Saturday, September 17, 2016

Who am I now?

Do you remember my post from March? The one where I wrote this:

My last baby turns one year old next month, and I have no plans to go for a fifth child. That has caused me to reflect a lot. I got married at 20 with a goal to have four kids before I turned 30. And I achieved that goal. I had no idea when I made that goal what it would entail, but here I am. A success. Goal achieved.

In achieving that goal, I was stripped down. Worn down. Softened. Only the essential core of what made Mimi Mimi remained. But now I'm almost out. My body is almost mine again. I almost don't have a breastfeeding infant. In a few months, I think I'll start getting uninterrupted nights of sleep sometimes.

And it makes me wonder who I'll be. I used to be a hospice volunteer. I used to be an editor. I used to be a member of an auditioned community choir. I used to review books. I used to be a reader in a writers' group. I used to blog a lot more. I used to play soccer. I used to try to write songs. I used to write the occasional poetry. I used to research family history. I used to scrapbook. I used to try to sew things.

What hobbies will I reclaim? Which will I never go back to? I don't know yet. But I'm having a lot of fun thinking about it. What kind of a woman will Mimi be in her 30s?

Well, it happened.

Gordon self weaned at the end of last month. It happened. I am not nursing. My body is only keeping myself alive and no one else.

I can choose my outfit and only think about the weather and what I want to wear. I don't have to plan on access (will I lift up? will I button down? will I slide over? how will the baby get his food???). All I think about is me.

I can wear a real bra.

My body is mine.

I'm not pregnant.

For the first time since the summer of 2008, my body is mine. Mine. Friends, let me say that again: since the summer of 2008!

And they all even sleep through the night now.

What a gift. I have my body back. And I can sleep with only random interruptions for nightmares or sickness. 

What am I going to do with myself?

Who am I without a baby? 

I'm not who I was at 23 before I had any children—that's for sure! My body is very different, and my personality is as well.

I'm half excited to not have a baby, but half of me already misses it. But, as much as my kids want me to have more, I'm done. Now humor me while I post a bunch of pictures of me with my babies and cry a little bit about how quickly it's gone and how it will never, ever come back again.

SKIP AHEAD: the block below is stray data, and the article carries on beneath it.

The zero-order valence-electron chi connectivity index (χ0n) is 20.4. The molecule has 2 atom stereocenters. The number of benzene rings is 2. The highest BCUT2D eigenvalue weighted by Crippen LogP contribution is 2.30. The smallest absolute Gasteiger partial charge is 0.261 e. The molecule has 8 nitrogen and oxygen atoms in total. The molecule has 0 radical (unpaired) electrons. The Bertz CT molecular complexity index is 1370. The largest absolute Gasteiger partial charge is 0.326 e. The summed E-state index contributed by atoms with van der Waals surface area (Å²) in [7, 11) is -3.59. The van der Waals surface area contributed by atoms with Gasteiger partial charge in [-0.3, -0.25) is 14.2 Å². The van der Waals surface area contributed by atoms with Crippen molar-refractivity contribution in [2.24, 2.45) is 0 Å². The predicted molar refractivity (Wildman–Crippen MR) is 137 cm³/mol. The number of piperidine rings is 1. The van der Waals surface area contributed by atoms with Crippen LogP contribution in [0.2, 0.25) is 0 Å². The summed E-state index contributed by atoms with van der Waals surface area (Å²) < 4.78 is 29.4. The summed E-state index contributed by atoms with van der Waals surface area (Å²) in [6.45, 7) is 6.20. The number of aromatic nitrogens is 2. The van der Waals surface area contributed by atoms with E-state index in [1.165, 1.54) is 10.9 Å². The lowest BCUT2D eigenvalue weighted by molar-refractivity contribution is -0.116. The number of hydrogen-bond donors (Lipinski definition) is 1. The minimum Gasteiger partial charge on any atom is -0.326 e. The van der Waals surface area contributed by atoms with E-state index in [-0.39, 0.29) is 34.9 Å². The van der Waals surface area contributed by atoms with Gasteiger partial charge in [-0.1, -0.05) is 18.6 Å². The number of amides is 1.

What a glorious, exhausting, draining, rewarding ride it has been.

Watch me grow! (Jill's pregnancy)






Daniel and Jill




 Alice, Daniel, and Jill



Gordon's pregnancy

Alice, Daniel, and Jill


Gordon, Alice, and Daniel


Jill and Daniel



Alice, Gordon, Jill, and Daniel



Gordon, Jill, Alice, and Daniel

Gordon attends preschool a little bit now, too.
So for a few hours, they're all gone, and my house is so, so empty.

As I try to think of how to explain how I feel sad and happy at the same time about "being done with babies," a poem my sister wrote in 2015 keeps running through my mind. 

I kiss your nose, your forehead, your cheek, your chin.

I squeeze you tightly to me and feel your soft squishiness give.

I look in your eyes and you look back at me 
and in my heart I feel a tugging ache I cannot fully define.

I ache because you are my baby, mine to squeeze and squish.

I ache because in this predawn darkness under the blankets we form a cocoon 
and every day you are closer to emerging out of it into the world.

I ache because every morning you wake up you are my baby, 
but every morning you are a little less my baby and a little more your own self.

I ache and I ache and I laugh at the joy it makes me feel to hurt this way.

You look at me laughing and it makes you laugh too.

It seems that this might have been your last time nursing. It felt that way, how you kept your body unusually still as if you, too, were savoring the moment. Your legs were carefully curled up, tucked tightly next to mine, your little hand free and tapping gently on my chest, just above my heart.

No one told me that hurting like this could feel so good.

I wonder if I would have believed them.

I'm a believer now.